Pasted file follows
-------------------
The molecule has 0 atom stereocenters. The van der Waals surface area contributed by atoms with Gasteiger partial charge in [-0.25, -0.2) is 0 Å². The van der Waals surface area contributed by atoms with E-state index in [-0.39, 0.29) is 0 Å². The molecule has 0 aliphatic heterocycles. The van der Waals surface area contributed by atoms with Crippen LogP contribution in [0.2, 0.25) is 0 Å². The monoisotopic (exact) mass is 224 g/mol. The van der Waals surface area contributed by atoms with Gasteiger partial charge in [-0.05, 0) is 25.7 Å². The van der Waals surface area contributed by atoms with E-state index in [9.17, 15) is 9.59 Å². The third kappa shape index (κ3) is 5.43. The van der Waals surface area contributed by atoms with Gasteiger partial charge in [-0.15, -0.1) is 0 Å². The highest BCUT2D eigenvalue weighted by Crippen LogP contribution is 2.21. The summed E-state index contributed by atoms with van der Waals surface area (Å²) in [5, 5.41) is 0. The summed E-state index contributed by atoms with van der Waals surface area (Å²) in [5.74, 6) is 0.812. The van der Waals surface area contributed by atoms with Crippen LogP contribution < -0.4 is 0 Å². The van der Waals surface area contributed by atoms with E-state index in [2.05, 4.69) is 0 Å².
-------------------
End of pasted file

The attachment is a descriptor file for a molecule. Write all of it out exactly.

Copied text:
The molecule has 0 atom stereocenters. The van der Waals surface area contributed by atoms with Gasteiger partial charge in [-0.25, -0.2) is 0 Å². The van der Waals surface area contributed by atoms with E-state index in [-0.39, 0.29) is 0 Å². The molecule has 0 aliphatic heterocycles. The van der Waals surface area contributed by atoms with Crippen LogP contribution in [0.2, 0.25) is 0 Å². The monoisotopic (exact) mass is 224 g/mol. The van der Waals surface area contributed by atoms with Gasteiger partial charge in [-0.05, 0) is 25.7 Å². The van der Waals surface area contributed by atoms with E-state index in [9.17, 15) is 9.59 Å². The third kappa shape index (κ3) is 5.43. The van der Waals surface area contributed by atoms with Gasteiger partial charge in [-0.15, -0.1) is 0 Å². The highest BCUT2D eigenvalue weighted by Crippen LogP contribution is 2.21. The summed E-state index contributed by atoms with van der Waals surface area (Å²) in [5, 5.41) is 0. The summed E-state index contributed by atoms with van der Waals surface area (Å²) in [5.74, 6) is 0.812. The van der Waals surface area contributed by atoms with Crippen LogP contribution < -0.4 is 0 Å². The van der Waals surface area contributed by atoms with E-state index in [2.05, 4.69) is 0 Å².